NotReady4PrimeTime, RN

Specializes in NICU, PICU, PCVICU and peds oncology. Has 25 years experience.

For future reference, if you are looking for another job - DO NOT tell anyone, if you get a job offer - DO NOT tell anyone, if you take a job - until you turn in a written resignation DO NOT tell anyone. When you let an employer know that you are considering leaving/or when you turn in a resignation, they often will boot you out ASAP to ensure that you do not harm their property, steal property, cause low staff morale, complain about things, etc. This is some of the new HR tactics that healthcare is using. It used to be for other industries only but now it's in our world.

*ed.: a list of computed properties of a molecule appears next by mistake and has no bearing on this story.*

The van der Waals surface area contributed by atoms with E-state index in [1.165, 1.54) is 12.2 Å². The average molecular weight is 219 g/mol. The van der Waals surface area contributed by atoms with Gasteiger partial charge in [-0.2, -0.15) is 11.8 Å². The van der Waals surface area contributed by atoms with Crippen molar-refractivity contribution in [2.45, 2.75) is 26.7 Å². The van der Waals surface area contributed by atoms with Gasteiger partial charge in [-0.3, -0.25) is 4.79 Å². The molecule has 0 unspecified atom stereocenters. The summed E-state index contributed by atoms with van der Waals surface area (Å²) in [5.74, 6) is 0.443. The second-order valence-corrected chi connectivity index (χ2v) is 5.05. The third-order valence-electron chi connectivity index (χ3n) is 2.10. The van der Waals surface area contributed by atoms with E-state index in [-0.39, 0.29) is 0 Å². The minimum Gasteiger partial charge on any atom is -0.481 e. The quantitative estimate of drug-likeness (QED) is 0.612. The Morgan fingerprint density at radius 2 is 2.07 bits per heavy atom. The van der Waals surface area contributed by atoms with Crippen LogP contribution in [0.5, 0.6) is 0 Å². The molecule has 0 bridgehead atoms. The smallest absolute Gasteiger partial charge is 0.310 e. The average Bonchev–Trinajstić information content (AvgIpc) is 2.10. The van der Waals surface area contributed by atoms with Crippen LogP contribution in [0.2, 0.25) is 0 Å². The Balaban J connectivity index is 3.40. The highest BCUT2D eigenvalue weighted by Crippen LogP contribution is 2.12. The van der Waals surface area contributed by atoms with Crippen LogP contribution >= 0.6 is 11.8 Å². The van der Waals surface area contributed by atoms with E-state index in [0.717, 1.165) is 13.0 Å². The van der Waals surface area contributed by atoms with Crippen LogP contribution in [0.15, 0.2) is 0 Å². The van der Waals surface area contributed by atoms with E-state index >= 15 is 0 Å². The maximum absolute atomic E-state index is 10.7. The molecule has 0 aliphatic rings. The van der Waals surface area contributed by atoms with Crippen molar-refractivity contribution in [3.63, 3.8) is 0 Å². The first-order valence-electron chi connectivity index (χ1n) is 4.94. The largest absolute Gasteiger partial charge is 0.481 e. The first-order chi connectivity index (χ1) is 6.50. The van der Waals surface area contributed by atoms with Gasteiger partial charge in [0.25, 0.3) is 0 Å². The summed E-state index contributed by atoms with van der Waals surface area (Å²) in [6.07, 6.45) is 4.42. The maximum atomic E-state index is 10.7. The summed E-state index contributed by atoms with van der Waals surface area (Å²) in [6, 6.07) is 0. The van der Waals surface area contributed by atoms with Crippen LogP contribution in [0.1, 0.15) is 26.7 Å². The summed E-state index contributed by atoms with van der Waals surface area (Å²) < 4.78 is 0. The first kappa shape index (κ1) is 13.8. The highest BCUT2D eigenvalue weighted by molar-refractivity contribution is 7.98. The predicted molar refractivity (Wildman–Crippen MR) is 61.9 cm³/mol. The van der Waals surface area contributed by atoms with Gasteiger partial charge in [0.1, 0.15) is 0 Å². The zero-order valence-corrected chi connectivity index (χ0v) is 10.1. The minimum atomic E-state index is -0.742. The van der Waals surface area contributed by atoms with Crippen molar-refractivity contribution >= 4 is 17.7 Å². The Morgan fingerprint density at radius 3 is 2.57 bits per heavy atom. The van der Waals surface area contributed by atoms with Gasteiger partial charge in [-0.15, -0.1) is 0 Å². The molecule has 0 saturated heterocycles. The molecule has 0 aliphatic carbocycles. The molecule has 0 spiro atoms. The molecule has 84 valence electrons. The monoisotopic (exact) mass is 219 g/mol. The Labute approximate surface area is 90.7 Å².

That would be extraordinarily difficult in the health care region I work for. When you go to an interview here, and they look at your references, they expect to see someone from management in your current unit on your list. And they follow up. One of my coworkers had a bad experience where the manager lied about her abilities and her personality when she was called for a reference. The kicker was that the person doing the checking already knew the nurse, and was only following procedure.

traumaRUs, MSN, APRN, CNS

Specializes in Nephrology, Cardiology, ER, ICU. Has 27 years experience.

Did you give 2 weeks written notice? If so, then I would say that is enough. However, if you called the manager on the phone and just said "I'm quitting now" or with less than two weeks notice, I can see where you would get on the " not eligible for rehire" list.